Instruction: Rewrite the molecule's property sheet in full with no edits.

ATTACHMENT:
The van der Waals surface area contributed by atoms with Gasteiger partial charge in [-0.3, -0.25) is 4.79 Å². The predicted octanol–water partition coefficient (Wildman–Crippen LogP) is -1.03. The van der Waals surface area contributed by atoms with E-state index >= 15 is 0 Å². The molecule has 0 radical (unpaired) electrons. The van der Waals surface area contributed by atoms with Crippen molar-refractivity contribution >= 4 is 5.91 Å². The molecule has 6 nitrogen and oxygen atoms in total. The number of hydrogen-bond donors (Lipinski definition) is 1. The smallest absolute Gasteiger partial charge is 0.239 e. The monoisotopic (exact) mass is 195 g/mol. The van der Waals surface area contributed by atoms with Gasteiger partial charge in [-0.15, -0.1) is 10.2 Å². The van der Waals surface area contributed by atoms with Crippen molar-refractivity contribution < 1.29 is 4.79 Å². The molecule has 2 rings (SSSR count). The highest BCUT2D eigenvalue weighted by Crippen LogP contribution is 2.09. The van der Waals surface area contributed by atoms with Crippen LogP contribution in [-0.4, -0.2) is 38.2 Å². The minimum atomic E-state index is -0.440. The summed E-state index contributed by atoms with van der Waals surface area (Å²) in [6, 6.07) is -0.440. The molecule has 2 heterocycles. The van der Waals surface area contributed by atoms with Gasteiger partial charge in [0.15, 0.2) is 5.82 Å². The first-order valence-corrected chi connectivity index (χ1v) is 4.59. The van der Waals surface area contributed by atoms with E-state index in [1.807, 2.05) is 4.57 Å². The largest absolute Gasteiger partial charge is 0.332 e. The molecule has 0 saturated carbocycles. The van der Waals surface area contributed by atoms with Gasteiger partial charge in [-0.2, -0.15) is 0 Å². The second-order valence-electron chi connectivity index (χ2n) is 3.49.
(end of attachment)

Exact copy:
The van der Waals surface area contributed by atoms with Gasteiger partial charge in [-0.3, -0.25) is 4.79 Å². The predicted octanol–water partition coefficient (Wildman–Crippen LogP) is -1.03. The van der Waals surface area contributed by atoms with E-state index >= 15 is 0 Å². The molecule has 0 radical (unpaired) electrons. The van der Waals surface area contributed by atoms with Crippen molar-refractivity contribution >= 4 is 5.91 Å². The molecule has 6 nitrogen and oxygen atoms in total. The number of hydrogen-bond donors (Lipinski definition) is 1. The smallest absolute Gasteiger partial charge is 0.239 e. The monoisotopic (exact) mass is 195 g/mol. The van der Waals surface area contributed by atoms with Gasteiger partial charge in [-0.15, -0.1) is 10.2 Å². The van der Waals surface area contributed by atoms with Crippen molar-refractivity contribution < 1.29 is 4.79 Å². The molecule has 2 rings (SSSR count). The highest BCUT2D eigenvalue weighted by Crippen LogP contribution is 2.09. The van der Waals surface area contributed by atoms with Crippen LogP contribution in [-0.4, -0.2) is 38.2 Å². The minimum atomic E-state index is -0.440. The summed E-state index contributed by atoms with van der Waals surface area (Å²) in [6, 6.07) is -0.440. The molecule has 2 heterocycles. The van der Waals surface area contributed by atoms with Gasteiger partial charge in [0.15, 0.2) is 5.82 Å². The first-order valence-corrected chi connectivity index (χ1v) is 4.59. The van der Waals surface area contributed by atoms with E-state index in [1.807, 2.05) is 4.57 Å². The largest absolute Gasteiger partial charge is 0.332 e. The molecule has 0 saturated carbocycles. The van der Waals surface area contributed by atoms with Gasteiger partial charge in [-0.2, -0.15) is 0 Å². The second-order valence-electron chi connectivity index (χ2n) is 3.49.